Georgia/Russia news: 03 SEP 2008
NOTE: This is an informational compilation. GMF does not endorse, either explicitly or implicitly, the content contained herein.
Financial Times (UK), Roman Olearchyk, 03 Sep 2008
Summary: "Ukraine's pro-western coalition descended into chaos on Wednesday even as western leaders sought to demonstrate their support for Kiev following Russia's intervention in Georgia €¦ Fresh political turmoil is unlikely to help Kiev's bid for speedy integration with the EU and Nato. Kiev hopes to conclude an agreement on closer integration with the EU at a summit in Evian, France, on September 9. Ukraine's president also hopes Nato will grant his country a Membership Action Plan in December, a move that would kick start membership preparations."
RIA Novosti (RUS), 03 Sep 2008
Summary: Ukrainian President Viktor Yushchenko's party officially pulled out of the ruling pro-Western coalition on Wednesday amid a government dispute over presidential powers and the Georgia-Russia conflict.
Kommersant (RUS), 03 Sep 2008
Summary: Ukraine is a new target of Russia's war with the WTO. First Vice Premier Igor Shuvalov yesterday committed to protect Russia's economy against goods supplied by Ukraine, a member of WTO. Sources say the conditions for free trade with Ukraine will be either abolished or toughened, and the sugar market of Russia will open until January 1, 2009.
New York Times (U.S.), Ellen Barry, 02 Aug 2008
Summary: "President Dmitri A. Medvedev of Russia said Tuesday that he no longer recognized Mikheil Saakashvili as the president of Georgia, calling him "a political corpse" in his most lacerating words to date about a government Moscow wants to force from power €¦ Mr. Putin, in Uzbekistan, announced an agreement to build a new natural gas pipeline to Russia from Central Asia, frustrating European and American efforts to ship oil and gas directly to the West."
Associated Press, Misha Dzhindzhikhashvili, 03 Aug 2008
Summary: "Russia closed its embassy in Georgia and halted consular operations after Georgia severed diplomatic ties following last month's war, the Russian consul said Wednesday."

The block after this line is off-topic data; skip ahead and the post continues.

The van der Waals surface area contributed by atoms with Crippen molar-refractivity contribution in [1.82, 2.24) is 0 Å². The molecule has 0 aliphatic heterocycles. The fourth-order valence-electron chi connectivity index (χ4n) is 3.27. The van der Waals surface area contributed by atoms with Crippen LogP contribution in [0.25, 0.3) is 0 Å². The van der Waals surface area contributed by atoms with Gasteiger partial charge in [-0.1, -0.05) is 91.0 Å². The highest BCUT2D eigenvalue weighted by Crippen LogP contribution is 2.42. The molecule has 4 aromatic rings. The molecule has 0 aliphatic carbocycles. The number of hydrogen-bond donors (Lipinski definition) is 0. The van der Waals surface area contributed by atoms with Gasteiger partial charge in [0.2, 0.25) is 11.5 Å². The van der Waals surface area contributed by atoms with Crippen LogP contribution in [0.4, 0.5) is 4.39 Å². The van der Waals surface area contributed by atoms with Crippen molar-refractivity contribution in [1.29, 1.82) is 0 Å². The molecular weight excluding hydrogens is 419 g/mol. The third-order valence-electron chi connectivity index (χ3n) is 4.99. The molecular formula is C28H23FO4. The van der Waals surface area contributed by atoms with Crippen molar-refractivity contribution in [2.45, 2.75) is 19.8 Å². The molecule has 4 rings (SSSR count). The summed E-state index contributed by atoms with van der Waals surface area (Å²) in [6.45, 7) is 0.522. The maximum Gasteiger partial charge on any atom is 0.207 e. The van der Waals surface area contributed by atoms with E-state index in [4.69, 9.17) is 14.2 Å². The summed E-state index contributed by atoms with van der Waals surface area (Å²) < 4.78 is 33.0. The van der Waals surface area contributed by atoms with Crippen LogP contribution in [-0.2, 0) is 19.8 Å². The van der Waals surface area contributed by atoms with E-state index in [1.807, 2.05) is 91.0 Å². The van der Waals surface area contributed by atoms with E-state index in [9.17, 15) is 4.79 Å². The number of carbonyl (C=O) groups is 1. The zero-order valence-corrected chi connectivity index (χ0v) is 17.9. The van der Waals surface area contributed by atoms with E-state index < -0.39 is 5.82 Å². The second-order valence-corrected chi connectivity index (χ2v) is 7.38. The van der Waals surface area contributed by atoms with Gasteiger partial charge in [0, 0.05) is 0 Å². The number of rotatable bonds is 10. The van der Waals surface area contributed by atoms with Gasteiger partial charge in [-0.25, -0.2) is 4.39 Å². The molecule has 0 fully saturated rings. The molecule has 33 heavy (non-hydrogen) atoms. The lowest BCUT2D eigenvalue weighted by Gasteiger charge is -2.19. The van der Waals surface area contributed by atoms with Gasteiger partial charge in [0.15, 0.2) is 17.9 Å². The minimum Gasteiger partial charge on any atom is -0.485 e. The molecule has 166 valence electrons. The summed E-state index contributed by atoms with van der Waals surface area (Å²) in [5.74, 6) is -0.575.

Wall Street Journal (U.S.), Guy Chazan and John McKinnon, 03 Aug 2008
Summary: "Vice President Dick Cheney will use his trip to the Caucasus this week to try to loosen Russia's grip on Caspian and Central Asian oil and gas exports. But he may be too late. Mr. Cheney's objective is to express U.S. backing for an export route that crosses the Caucasus, bypassing Russia."
New York Times (U.S.), C. J. Chivers and Thom Shanker, 02 Aug 2008
Summary: "Just weeks after Georgia's military collapsed in panic in the face of the Russian Army, its leaders hope to rebuild and train its armed forces as if another war with Russia is almost inevitable €¦ Officials at the Pentagon, State Department and White House confirmed that the Bush administration was examining what would be required to rebuild Georgia's military, but stressed that no decisions had been made. The choices each pose difficult foreign policy questions."
Financial Times (UK), James Blitz, 02 Sep 2008
Summary: "The US called on Nato on Tuesday to be better prepared to defend the three Baltic states €“ Estonia, Latvia and Lithuania €“ from military attack, after Russia's recent incursion into Georgia €¦ In Brussels, Mr Volker said Nato was firmly committed to defending the Baltic states from attack because, unlike Georgia, they were signatories to the alliance's Article 5, which guarantees defence of one ally by all the rest."